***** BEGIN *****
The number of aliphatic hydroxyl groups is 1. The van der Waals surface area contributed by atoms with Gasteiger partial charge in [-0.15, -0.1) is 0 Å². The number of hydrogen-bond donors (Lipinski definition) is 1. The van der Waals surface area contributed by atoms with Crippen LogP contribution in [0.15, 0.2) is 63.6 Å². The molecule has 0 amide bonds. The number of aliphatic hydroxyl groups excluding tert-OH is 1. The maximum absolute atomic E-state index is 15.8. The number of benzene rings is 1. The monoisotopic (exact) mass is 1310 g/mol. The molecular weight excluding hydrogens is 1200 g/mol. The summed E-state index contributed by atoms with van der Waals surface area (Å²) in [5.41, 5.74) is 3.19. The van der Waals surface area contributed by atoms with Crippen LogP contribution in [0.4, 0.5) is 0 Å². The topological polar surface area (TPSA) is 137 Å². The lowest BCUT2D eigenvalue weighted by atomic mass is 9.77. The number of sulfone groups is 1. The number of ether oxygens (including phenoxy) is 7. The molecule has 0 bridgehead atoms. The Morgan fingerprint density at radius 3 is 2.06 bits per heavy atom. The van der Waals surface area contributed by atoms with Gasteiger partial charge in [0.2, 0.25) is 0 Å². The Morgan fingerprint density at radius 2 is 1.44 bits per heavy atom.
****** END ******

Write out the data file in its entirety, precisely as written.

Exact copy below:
The number of aliphatic hydroxyl groups is 1. The van der Waals surface area contributed by atoms with Gasteiger partial charge in [-0.15, -0.1) is 0 Å². The number of hydrogen-bond donors (Lipinski definition) is 1. The van der Waals surface area contributed by atoms with Crippen LogP contribution in [0.15, 0.2) is 63.6 Å². The molecule has 0 amide bonds. The number of aliphatic hydroxyl groups excluding tert-OH is 1. The maximum absolute atomic E-state index is 15.8. The number of benzene rings is 1. The monoisotopic (exact) mass is 1310 g/mol. The molecular weight excluding hydrogens is 1200 g/mol. The summed E-state index contributed by atoms with van der Waals surface area (Å²) in [5.41, 5.74) is 3.19. The van der Waals surface area contributed by atoms with Crippen LogP contribution in [0.4, 0.5) is 0 Å². The topological polar surface area (TPSA) is 137 Å². The lowest BCUT2D eigenvalue weighted by atomic mass is 9.77. The number of sulfone groups is 1. The number of ether oxygens (including phenoxy) is 7. The molecule has 0 bridgehead atoms. The Morgan fingerprint density at radius 3 is 2.06 bits per heavy atom. The van der Waals surface area contributed by atoms with Gasteiger partial charge in [0.2, 0.25) is 0 Å². The Morgan fingerprint density at radius 2 is 1.44 bits per heavy atom.